Bending is another extremely important action that we all perform each and every day in our lives. Continuing the practice of bending in our workouts will help prevent us from being slow or in pain while bending over and getting up in our older years.
Primary muscle worked: Hamstrings
Secondary Muscles worked: Abdominals, Glutes & Low Back
1. Stand with feet hips width apart, keep a slight bend in the knees. To help keep the shoulders open, place bar across the back of your shoulders, not on top of them. Other options include just keeping your hands behind your ears, elbows bent, or hold a dumbbell in front of you, close to your body at shoulder height. Focus on sticking out your chest and back side to keep a concave arch in the spine. This will be your start position.
2. Keep the shoulder blades close together on your back. Hinge from the hips, bending forward, allowing your hips to move back in space until your upper body is near parallel to the floor.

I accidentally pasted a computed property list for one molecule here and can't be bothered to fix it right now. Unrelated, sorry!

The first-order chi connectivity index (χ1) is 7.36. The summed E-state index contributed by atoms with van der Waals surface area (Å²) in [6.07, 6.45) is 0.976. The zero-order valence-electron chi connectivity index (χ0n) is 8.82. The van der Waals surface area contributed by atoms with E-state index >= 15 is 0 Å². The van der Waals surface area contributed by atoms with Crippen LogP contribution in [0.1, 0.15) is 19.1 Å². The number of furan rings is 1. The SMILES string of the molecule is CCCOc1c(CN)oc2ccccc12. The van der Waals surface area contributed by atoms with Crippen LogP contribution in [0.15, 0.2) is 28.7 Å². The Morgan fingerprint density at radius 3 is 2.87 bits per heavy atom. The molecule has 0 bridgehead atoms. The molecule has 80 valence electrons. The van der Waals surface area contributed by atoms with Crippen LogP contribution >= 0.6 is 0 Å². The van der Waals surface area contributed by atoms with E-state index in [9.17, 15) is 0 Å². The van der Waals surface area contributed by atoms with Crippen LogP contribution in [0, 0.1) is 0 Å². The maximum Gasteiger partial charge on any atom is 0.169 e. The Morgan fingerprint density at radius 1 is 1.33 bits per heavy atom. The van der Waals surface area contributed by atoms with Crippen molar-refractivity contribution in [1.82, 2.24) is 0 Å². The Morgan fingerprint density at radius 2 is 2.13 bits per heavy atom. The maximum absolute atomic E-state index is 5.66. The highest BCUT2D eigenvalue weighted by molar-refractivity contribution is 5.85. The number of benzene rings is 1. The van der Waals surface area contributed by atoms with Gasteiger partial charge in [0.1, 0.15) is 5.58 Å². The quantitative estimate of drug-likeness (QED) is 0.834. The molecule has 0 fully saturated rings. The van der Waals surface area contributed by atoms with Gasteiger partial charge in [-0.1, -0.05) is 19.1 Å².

3. Reverse the motion by extending through the hips with your glutes and hamstrings until you have returned to the starting position. Inhale as you stand up, exhaling as you lower the body back down.
Kelly Bentley from Soulely You Holistic Wellness uses her knowledge and skill set, to work one on one assessing clients physically, as well as metaphysically (that which is beyond what presents itself physically in the body). She has a solid knowledge base of bioenergy (the various human energy systems) the different stages of infant development, and how these correlate to physical structure, mental emotional capacity, personality, disposition and perception. She appreciates socio-cultural correlations, as well as psychospiritual influences (pertaining to the relationship between spirituality and the mind), unearthing the root cause of mental and physical symptoms that often get overlooked by other medical professionals, giving the most comprehensive care possible.